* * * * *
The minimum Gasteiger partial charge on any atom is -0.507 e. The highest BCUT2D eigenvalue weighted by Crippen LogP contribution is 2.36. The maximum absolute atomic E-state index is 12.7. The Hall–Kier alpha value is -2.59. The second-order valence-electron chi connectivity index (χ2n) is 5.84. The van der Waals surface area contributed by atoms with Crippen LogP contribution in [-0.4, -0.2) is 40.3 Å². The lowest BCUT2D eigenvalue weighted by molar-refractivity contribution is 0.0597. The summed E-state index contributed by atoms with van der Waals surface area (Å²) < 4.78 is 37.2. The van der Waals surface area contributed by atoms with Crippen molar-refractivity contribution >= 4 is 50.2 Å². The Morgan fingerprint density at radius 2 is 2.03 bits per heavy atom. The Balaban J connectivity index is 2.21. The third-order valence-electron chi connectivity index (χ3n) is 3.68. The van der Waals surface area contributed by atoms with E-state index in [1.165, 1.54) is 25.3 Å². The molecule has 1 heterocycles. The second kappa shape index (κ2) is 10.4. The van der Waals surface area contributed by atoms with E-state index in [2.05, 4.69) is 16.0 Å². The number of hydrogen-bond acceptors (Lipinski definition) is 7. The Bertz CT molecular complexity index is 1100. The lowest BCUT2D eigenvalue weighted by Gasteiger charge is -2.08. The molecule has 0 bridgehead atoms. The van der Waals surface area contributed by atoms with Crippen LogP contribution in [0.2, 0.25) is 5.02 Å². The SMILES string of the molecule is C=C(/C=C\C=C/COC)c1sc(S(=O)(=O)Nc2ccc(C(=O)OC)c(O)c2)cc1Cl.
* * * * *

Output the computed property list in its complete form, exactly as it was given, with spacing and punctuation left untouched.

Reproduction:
The minimum Gasteiger partial charge on any atom is -0.507 e. The highest BCUT2D eigenvalue weighted by Crippen LogP contribution is 2.36. The maximum absolute atomic E-state index is 12.7. The Hall–Kier alpha value is -2.59. The second-order valence-electron chi connectivity index (χ2n) is 5.84. The van der Waals surface area contributed by atoms with Crippen LogP contribution in [-0.4, -0.2) is 40.3 Å². The lowest BCUT2D eigenvalue weighted by molar-refractivity contribution is 0.0597. The summed E-state index contributed by atoms with van der Waals surface area (Å²) < 4.78 is 37.2. The van der Waals surface area contributed by atoms with Crippen molar-refractivity contribution >= 4 is 50.2 Å². The Morgan fingerprint density at radius 2 is 2.03 bits per heavy atom. The Balaban J connectivity index is 2.21. The third-order valence-electron chi connectivity index (χ3n) is 3.68. The van der Waals surface area contributed by atoms with E-state index in [1.165, 1.54) is 25.3 Å². The molecule has 1 heterocycles. The second kappa shape index (κ2) is 10.4. The van der Waals surface area contributed by atoms with E-state index in [2.05, 4.69) is 16.0 Å². The number of hydrogen-bond acceptors (Lipinski definition) is 7. The Bertz CT molecular complexity index is 1100. The lowest BCUT2D eigenvalue weighted by Gasteiger charge is -2.08. The molecule has 0 bridgehead atoms. The van der Waals surface area contributed by atoms with Crippen LogP contribution in [0.2, 0.25) is 5.02 Å². The SMILES string of the molecule is C=C(/C=C\C=C/COC)c1sc(S(=O)(=O)Nc2ccc(C(=O)OC)c(O)c2)cc1Cl.